Tribute to Vegas shooting victims before Redskins-Chiefs
KANSAS CITY, Missouri (AP) — The Redskins and Chiefs stood for a moment of silence before the national anthem, and flags flew at half-staff over Arrowhead Stadium, to honor victims of the Las Vegas shooting before Monday night’s NFL game between Washington and Kansas City.
Members of the Redskins remained standing on their sideline, arms locked in unity, as the Kansas City Symphony performed the anthem. Everybody on the Chiefs sideline also remained standing except for cornerback Marcus Peters and linebacker Ukeme Eligwe, who sat stoically on the bench.
Chiefs linebacker Justin Houston knelt in prayer before standing for the rest of the rendition.
“Our hearts and prayers go out to the people of Las Vegas,” Chiefs coach Andy Reid said. “That’s a tough deal, kind of overrides the football part of it, but we were thinking about you.”
Dozens of players and teams took to social media earlier in the day to express condolences to those affected by the tragedy. The Chiefs joined in the outpouring, tweeting that “Our thoughts and prayers are with the victims and all those affected by the tragedy in Las Vegas.”
The deadliest shooting in modern U.S. history Sunday night left at least 59 concertgoers dead and more than 500 injured. It also caused ESPN, which broadcasts Monday night games, to reverse its plans and show the national anthem on television before the game.
ESPN shows the anthem on rare occasions, such as the season’s first Monday night game, which fell on the anniversary of the Sept. 11 terrorist attacks. But after it aired the anthem before last week’s Cowboys-Cardinals game following league-wide protests among players, spurred on by the critical comments of President Trump, it had planned to skip its broadcast Monday night.
The electricity inside Arrowhead Stadium was evident even during warmups, when the Chiefs’ Terrance Mitchell and Redskins cornerback Josh Norman were among those involved in a brief scuffle at midfield.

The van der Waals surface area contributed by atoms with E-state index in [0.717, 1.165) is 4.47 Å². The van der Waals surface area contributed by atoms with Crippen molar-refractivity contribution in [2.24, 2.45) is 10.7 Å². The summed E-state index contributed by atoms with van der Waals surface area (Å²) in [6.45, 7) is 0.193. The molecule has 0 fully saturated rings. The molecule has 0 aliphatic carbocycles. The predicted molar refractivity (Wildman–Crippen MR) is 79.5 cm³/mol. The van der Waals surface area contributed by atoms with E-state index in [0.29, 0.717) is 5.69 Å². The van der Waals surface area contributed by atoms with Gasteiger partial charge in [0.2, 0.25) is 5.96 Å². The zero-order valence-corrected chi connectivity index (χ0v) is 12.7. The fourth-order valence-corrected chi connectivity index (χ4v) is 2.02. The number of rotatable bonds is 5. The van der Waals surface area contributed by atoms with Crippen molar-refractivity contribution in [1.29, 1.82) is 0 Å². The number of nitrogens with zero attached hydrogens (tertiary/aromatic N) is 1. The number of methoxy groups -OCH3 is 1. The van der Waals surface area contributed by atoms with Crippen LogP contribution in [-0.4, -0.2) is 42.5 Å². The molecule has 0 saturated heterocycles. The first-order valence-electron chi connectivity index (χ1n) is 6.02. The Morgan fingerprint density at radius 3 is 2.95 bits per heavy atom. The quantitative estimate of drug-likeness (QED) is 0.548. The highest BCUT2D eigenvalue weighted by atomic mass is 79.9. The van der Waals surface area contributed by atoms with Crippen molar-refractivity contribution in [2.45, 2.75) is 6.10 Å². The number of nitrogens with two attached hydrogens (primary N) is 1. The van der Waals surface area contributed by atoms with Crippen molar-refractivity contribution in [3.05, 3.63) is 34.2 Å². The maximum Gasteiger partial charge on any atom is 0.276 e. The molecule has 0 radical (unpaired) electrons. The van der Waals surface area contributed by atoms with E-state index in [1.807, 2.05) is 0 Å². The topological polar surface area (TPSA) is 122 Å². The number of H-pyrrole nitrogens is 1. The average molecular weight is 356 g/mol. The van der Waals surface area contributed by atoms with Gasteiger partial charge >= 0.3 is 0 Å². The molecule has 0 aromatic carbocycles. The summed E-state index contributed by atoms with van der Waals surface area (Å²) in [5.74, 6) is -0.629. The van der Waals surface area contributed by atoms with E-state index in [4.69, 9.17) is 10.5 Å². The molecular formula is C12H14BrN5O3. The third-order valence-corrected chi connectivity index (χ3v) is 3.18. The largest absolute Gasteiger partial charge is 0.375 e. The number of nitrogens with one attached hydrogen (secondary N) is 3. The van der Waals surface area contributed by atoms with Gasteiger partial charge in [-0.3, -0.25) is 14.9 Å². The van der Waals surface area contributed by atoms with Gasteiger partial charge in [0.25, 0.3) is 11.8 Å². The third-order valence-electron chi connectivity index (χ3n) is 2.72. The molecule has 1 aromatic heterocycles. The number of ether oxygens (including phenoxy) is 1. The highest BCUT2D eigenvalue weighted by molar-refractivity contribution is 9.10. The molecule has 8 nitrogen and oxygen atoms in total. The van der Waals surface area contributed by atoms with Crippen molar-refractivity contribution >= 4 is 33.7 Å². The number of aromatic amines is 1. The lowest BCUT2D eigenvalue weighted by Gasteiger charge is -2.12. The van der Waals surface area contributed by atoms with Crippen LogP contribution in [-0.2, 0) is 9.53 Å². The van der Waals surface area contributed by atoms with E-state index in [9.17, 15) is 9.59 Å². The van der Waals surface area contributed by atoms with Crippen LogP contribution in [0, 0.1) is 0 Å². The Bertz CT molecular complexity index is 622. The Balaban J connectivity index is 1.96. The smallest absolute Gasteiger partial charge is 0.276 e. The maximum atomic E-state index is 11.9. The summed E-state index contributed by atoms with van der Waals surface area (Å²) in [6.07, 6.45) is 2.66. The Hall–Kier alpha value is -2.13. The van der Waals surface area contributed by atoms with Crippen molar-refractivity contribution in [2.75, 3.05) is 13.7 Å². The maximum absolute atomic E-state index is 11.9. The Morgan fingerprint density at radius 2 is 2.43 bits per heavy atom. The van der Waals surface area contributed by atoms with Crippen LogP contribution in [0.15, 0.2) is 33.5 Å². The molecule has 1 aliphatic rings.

Three members of the Army’s special operations parachute demonstration team, the Black Daggers, dropped into the stadium about 30 minutes before kickoff, while All-Star catcher Salvador Perez of the Kansas City Royals banged the ceremonial drum in the end zone a few minutes later.
But it was the moment of silence that brought everything into perspective.
Authorities were still searching for a motive behind the shooting at a country music concert in Las Vegas, where a crowd of 22,000 was watching Jason Aldean perform. The gunman, identified as 64-year-old Stephen Paddock, killed himself before officers stormed his hotel room at the Mandalay Bay.
The big screens at each end of Arrowhead Stadium displayed a black-and-white picture of the Las Vegas skyline, and the simple words: “Pray for Las Vegas.”
“Your heart goes out for these people,” Reid said. “For one crazy person doing what he did, it’s ridiculous. But it happened. And there’s a lot of people that have to deal with this. It’s a sad deal.”
When the anthem played, the Redskins continued their practice of locking arms that they started last week against Oakland. But this time, rather than some taking a knee, they all stood at attention.
The Redskins said in a statement they are “proud of the players, coaches and fans of the Washington Redskins for all that they have done to improve the lives of others in neighborhoods all across our region. We are also grateful for the sacrifices made by the brave men and women of our armed forces that have provided us the freedom to play football.”
Many members of the Chiefs also took a knee before last week’s game against the Chargers, including tight end Travis Kelce and wide receiver Chris Conley, both of whom stood Monday night.
“It’s never really been about the military or veterans,” Conley said this earlier week. “Guys are continuing to have a dialogue and discussion, and that’s the beautiful thing about a locker room, and what we want to take out there, is that people may not agree. They can talk about things. And ultimately we can talk about things as brothers, and we support each other.”